I was an adult when I had my first oyster, though at 22 I was barely one. A local restaurant offered 50 cent oysters during weekday happy hours, and my friends and I started going because it made us feel like sophisticated high-rollers despite the fact that we were desperately broke (I couldn't even afford a glass of wine to go with them). But those first experiences awakened a lifelong love affair for the slimy bivalves, and I continue to seek them out at every opportunity. Especially Sweetwaters from Hog Island Oyster Co., the subject of this week's full review.
The more I write and learn about oysters, the more fascinating they become. Here are some of my favorite tidbits from my research over the years:
1. They taste like the place they come from.
You know how there are like a million different types of oysters at raw bars? There are actually only five edible oyster species (Pacific, Kumamoto, Olympia, European Flat, and Eastern) but their flavor varies so much depending on the place they're grown -- the merroir, as oyster nerds like to call it -- that a Pacific oyster from California can taste entirely different than a Pacific oyster from Washington. That's also why oysters are so often named after the geographic region where they're farmed. Except the Naked Cowboy, which is still my favorite name for an oyster ever.
2. The whole "months that end in R" thing is a myth.
Oysters spawn during the summer when the water temperatures are warmer, so the idea that you needed to avoid oysters in months that didn't end in the letter "R" was a handy bit of folk wisdom to keep people from getting sick in the days before refrigeration. These days, though, farmed oysters make up about 95 percent of the world's oyster consumption, and thanks to the wonders of technology, we can enjoy oysters year-round.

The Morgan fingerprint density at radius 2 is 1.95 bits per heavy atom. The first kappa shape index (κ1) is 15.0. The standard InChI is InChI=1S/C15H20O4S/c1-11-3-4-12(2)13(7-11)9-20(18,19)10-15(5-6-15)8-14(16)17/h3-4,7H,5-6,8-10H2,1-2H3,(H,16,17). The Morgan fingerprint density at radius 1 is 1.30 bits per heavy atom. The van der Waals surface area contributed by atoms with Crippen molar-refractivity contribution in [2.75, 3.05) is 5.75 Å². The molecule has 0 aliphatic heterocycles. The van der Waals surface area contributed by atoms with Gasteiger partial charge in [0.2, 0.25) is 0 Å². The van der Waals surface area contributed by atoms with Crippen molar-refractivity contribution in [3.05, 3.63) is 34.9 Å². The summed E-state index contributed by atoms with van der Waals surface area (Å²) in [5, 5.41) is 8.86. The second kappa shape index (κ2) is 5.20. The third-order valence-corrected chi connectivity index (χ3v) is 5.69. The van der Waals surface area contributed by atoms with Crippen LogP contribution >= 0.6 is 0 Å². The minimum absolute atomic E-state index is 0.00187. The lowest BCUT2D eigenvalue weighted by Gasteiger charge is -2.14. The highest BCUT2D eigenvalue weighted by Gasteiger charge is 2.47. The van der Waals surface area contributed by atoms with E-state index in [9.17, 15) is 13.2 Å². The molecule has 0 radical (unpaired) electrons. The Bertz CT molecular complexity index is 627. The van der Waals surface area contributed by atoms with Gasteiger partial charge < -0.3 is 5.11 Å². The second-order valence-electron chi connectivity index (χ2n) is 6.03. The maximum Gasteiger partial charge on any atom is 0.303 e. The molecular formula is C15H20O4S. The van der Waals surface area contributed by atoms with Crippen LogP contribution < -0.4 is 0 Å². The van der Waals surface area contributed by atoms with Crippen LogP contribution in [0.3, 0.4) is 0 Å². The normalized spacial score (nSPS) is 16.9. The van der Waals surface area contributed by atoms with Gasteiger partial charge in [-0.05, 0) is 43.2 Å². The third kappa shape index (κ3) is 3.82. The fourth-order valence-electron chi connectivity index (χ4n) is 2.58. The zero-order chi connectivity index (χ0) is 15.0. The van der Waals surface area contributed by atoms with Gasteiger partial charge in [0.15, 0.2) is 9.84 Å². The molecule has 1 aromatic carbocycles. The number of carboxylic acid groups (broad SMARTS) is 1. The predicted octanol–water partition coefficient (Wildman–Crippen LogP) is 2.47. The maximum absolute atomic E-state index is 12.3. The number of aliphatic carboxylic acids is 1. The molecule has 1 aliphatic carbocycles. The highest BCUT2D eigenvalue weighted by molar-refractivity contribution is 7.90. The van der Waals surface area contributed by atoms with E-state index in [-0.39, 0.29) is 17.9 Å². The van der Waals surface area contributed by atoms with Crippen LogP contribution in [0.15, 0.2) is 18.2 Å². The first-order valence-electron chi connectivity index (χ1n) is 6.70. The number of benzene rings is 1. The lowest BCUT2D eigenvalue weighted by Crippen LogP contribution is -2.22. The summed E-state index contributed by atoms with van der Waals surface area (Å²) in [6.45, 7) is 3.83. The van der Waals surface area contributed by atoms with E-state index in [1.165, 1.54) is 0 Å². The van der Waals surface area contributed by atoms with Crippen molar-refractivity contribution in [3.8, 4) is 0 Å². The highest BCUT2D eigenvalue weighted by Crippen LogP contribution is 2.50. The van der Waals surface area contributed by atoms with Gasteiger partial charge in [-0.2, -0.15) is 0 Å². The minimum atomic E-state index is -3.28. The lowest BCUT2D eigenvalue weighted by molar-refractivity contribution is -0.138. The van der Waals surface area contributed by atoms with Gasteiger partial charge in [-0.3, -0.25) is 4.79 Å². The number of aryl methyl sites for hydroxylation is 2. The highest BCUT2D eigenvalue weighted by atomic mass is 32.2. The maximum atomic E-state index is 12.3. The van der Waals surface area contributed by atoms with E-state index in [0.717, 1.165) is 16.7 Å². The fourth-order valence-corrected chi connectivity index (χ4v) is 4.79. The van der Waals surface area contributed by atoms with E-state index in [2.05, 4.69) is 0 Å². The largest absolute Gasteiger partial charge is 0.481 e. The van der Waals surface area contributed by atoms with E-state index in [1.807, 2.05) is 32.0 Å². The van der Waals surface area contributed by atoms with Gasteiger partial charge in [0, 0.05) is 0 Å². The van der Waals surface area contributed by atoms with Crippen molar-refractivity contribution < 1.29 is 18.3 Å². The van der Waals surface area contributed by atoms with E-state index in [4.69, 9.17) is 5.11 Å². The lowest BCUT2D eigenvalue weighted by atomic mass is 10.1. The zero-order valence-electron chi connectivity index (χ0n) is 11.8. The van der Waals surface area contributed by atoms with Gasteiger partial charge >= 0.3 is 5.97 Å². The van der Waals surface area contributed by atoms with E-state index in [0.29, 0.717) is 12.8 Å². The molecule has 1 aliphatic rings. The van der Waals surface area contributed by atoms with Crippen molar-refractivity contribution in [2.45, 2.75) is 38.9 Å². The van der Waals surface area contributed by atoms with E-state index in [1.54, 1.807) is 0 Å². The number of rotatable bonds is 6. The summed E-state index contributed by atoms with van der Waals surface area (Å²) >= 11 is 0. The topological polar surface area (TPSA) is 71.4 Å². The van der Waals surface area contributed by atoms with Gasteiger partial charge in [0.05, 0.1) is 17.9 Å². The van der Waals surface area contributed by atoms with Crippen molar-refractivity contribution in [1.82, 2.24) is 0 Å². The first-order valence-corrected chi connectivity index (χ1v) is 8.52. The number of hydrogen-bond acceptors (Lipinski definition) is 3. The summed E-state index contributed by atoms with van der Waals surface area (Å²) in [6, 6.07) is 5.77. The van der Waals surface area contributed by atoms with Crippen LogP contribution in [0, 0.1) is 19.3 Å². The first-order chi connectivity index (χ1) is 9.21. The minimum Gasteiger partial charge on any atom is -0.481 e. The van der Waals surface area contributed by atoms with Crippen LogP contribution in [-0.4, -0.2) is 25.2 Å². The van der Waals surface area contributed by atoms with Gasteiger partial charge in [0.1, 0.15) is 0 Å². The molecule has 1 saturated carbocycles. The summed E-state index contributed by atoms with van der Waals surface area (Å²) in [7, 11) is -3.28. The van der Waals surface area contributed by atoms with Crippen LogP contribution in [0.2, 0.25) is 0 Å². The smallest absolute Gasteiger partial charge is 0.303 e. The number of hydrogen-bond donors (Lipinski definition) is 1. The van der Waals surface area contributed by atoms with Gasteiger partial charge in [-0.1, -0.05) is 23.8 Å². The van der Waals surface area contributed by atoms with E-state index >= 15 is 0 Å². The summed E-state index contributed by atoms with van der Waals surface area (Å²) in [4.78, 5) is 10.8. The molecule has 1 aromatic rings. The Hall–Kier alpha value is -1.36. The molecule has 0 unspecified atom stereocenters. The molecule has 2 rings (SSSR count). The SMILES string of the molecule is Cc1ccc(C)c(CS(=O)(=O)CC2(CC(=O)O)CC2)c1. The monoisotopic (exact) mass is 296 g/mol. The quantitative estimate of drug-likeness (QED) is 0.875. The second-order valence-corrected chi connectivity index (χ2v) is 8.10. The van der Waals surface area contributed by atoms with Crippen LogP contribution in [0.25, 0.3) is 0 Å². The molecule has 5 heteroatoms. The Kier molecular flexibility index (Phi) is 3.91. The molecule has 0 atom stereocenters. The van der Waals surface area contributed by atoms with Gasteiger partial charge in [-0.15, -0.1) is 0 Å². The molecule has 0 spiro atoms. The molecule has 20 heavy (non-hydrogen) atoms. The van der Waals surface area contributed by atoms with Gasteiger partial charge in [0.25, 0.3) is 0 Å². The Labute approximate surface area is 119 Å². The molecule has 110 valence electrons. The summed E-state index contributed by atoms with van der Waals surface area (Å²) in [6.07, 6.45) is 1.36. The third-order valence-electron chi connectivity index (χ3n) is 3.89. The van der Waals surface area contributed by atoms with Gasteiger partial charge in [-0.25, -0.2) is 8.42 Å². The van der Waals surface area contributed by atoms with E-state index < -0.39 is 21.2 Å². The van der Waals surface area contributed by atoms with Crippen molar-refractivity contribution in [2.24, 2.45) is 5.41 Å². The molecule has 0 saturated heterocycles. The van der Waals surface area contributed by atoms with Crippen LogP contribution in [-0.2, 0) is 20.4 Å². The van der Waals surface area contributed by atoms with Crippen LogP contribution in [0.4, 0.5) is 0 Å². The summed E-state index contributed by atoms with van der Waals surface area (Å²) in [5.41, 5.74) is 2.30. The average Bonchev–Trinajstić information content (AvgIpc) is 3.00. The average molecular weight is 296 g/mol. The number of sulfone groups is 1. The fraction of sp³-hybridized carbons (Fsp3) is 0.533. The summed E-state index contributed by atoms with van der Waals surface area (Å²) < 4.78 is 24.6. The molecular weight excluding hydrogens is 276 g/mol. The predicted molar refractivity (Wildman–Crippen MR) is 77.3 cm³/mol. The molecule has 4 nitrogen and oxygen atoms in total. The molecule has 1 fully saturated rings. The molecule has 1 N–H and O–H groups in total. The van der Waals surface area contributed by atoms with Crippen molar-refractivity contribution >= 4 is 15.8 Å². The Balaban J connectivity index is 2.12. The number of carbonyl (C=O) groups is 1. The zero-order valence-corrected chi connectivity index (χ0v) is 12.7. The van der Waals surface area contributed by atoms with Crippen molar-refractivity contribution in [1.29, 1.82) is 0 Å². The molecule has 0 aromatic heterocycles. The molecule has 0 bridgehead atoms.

3. San Francisco Bay used to be coated with them.
In fact, the whole West Coast was blanketed with the tiny Olympia, the only oyster native to the Pacific west coast. But then the Gold Rush happened, and the local oysters that weren't consumed by hungry Easterners who'd come here to strike it rich were killed off by the silt runoff from the American river. Now they only exist in pockets in Washington and British Columbia. (For more on the Olympia, I highly recommend The Living Shore, food and environmental writer Rowan Jacobsen's slim volume about a quest for the oysters in B.C.)
4. They're great for the ecosystem.
Oysters are nature's water filters -- they filter the water around them for phytoplankton, and then pump it out cleaner. That's why they're so susceptible to pollutants, because they're essentially taking in poison along with nutrients. Oysters also stick to the same beds over generations, and their calcified shells form an aquatic apartment building for little sea creatures, which in turn feed growing salmon and other fish.
5. You can farm your own.
Out at Pickleweed Point on Tomales Bay, not far from Hog Island Oyster Co., aquaculturist Luc Chamberlain has opened a community oyster farm -- think of it like a pea patch of the sea. Community members pony up $100 and have the pleasure of raising their very own oysters from larvae to adulthood. The farm has also schooled local youth on the oyster farming process, which sounds like the best field trip ever. Interested would-be aquafarmers or visitors should check out the Facebook page.